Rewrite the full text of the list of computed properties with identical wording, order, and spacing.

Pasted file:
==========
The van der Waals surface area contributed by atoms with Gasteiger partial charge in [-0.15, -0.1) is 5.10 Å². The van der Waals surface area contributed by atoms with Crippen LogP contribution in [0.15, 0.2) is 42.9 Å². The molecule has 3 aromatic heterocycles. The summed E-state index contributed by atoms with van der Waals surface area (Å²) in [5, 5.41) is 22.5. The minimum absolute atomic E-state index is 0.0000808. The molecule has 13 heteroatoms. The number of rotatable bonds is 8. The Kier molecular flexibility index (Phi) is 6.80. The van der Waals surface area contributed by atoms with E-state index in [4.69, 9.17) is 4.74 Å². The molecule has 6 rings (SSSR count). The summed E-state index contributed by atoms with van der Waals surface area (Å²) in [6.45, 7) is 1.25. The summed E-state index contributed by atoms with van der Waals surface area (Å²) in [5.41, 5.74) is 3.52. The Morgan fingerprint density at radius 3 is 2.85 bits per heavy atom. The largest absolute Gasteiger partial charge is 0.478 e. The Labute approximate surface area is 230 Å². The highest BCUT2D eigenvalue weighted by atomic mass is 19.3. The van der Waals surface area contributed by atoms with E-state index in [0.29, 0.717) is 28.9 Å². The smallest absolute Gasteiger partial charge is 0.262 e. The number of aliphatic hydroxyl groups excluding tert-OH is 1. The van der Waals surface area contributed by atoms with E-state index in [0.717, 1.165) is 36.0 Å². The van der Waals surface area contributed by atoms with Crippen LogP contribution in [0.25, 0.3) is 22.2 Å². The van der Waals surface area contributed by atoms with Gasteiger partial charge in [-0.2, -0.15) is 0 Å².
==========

The van der Waals surface area contributed by atoms with Gasteiger partial charge in [-0.15, -0.1) is 5.10 Å². The van der Waals surface area contributed by atoms with Crippen LogP contribution in [0.15, 0.2) is 42.9 Å². The molecule has 3 aromatic heterocycles. The summed E-state index contributed by atoms with van der Waals surface area (Å²) in [5, 5.41) is 22.5. The minimum absolute atomic E-state index is 0.0000808. The molecule has 13 heteroatoms. The number of rotatable bonds is 8. The Kier molecular flexibility index (Phi) is 6.80. The van der Waals surface area contributed by atoms with E-state index in [4.69, 9.17) is 4.74 Å². The molecule has 6 rings (SSSR count). The summed E-state index contributed by atoms with van der Waals surface area (Å²) in [6.45, 7) is 1.25. The summed E-state index contributed by atoms with van der Waals surface area (Å²) in [5.41, 5.74) is 3.52. The Morgan fingerprint density at radius 3 is 2.85 bits per heavy atom. The largest absolute Gasteiger partial charge is 0.478 e. The Labute approximate surface area is 230 Å². The highest BCUT2D eigenvalue weighted by atomic mass is 19.3. The van der Waals surface area contributed by atoms with E-state index in [0.29, 0.717) is 28.9 Å². The smallest absolute Gasteiger partial charge is 0.262 e. The number of aliphatic hydroxyl groups excluding tert-OH is 1. The van der Waals surface area contributed by atoms with E-state index in [0.717, 1.165) is 36.0 Å². The van der Waals surface area contributed by atoms with Crippen LogP contribution in [0.25, 0.3) is 22.2 Å². The van der Waals surface area contributed by atoms with Gasteiger partial charge in [-0.2, -0.15) is 0 Å².